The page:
Six things most likely to send you to early grave


Sitting for more than seven hours daily, sleeping for more than nine join usual culprits such as alcohol, smoking

SITTING too long and having lie-ins could take years off your life, new research suggests.

Scientists have drawn up a new list of the factors that raise a person’s risk of an early grave.

Previous research has identified important risk factors such as alcohol consumption, poor diet, inactivity and smoking, which reduce lifespan.

But now scientists have included two new indicators, sedentary behaviour – the amount of time spent sitting – and getting too much or too little sleep.

A higher rating in each of the six categories leads participants to being given a higher risk.

A person who has all six bad habits is more than five times as likely to die during a six-year period as one who is very clean-living, the journal PLOS Medicine reports.

Spending more than seven hours a day sitting, while doing little physical exercise and sleeping for more than nine hours, was almost as deadly.

The researchers said that unhealthy habits are behind a third of deaths.

They also found that participants who scored highly for combinations involving prolonged sitting and long sleep duration along with those who combine smoking with high alcohol intake, were the most likely to die early.

The Australian study adds to growing evidence that going to the gym in the evening doesn’t cancel out the damage done by sitting all day in the office.

A person who has all six bad habits is more than five times as likely to die during a six-year period as one who is very clean-living.

The University of Sydney researchers said: ‘This large study reaffirms the importance of healthy lifestyles.’

More than 230,000 people aged 45 and over took part in the six-year study.

Dr. Melody Ding, from the University of Sydney, said: “To examine specific patterns of lifestyle risk behaviors, 96 variables – representing all possible mutually exclusive combinations of smoking, high alcohol intake, physical inactivity, poor diet, prolonged sitting, and short/long sleep duration – were created.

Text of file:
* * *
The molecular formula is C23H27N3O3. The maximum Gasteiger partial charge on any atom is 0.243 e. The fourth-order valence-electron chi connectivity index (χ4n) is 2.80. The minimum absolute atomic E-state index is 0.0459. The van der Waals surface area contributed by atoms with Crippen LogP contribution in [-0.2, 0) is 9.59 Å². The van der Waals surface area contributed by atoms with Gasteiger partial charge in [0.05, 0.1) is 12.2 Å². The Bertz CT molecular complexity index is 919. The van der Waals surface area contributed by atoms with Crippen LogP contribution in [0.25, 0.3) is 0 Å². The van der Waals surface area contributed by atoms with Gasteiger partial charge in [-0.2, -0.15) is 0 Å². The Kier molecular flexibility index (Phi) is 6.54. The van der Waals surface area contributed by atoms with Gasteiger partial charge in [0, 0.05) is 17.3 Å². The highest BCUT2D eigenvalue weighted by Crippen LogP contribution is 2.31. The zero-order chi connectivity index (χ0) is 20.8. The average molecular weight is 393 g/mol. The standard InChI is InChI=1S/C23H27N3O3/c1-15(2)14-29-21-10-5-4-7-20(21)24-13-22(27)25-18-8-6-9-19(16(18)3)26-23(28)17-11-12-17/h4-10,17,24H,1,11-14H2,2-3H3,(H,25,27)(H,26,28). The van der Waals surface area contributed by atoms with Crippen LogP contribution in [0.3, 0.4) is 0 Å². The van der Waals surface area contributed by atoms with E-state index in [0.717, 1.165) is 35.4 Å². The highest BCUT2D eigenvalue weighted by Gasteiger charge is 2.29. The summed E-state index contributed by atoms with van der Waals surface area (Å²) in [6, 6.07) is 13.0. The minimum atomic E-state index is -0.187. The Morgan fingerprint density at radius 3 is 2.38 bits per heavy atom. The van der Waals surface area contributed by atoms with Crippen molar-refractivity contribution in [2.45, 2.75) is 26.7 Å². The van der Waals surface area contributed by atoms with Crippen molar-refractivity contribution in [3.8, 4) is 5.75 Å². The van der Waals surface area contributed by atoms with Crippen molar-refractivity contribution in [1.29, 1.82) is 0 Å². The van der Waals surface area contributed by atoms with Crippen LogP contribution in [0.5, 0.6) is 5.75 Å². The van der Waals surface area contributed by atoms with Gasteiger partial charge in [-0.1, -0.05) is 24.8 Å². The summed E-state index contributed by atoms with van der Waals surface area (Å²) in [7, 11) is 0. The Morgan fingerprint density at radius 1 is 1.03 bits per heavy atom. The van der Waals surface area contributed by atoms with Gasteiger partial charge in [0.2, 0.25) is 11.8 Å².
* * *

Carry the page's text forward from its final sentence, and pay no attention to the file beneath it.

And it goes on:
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“Short and long sleep durations were separated as two different risk factors, as their associations with mortality may be explained by different mechanisms.

“This analysis investigated four established and two [new] risk factors, namely, prolonged sitting and unhealthy sleep duration, which may be added to behavioral indices or risk combinations to quantify health risk.”

The new study comes after United States (US) researchers warned last month that excessive TV watching is linked to eight of the major causes of death, including cancer, liver disease and Parkinson’s.

Researchers at the National Cancer Institute in Michigan discovered those who watch more than 3.5 hours of TV a day are not only at risk of cancer and heart disease – illnesses commonly associated with long term laziness – but also diabetes, influenza, pneumonia, Parkinson’s and liver disease.

People who watched between three and four hours of TV a day were 15 per cent more likely to die from a common cause of death, compared to those who watched less than one hour a day.

And earlier this year, University of Cambridge researchers warned people who normally get more than eight hours of sleep are twice as likely to have as stroke as others – and women are particularly at risk.

The researchers said it was not clear whether these people were sleeping in because they were already ill or whether there is something about the extra hours in bed that is bad for us.

Independent sleep expert Dr. Neil Stanley said having long lie-ins could be harmful for those who normally get little sleep. Keeping regular hours is the key, he added.

*Adapted from


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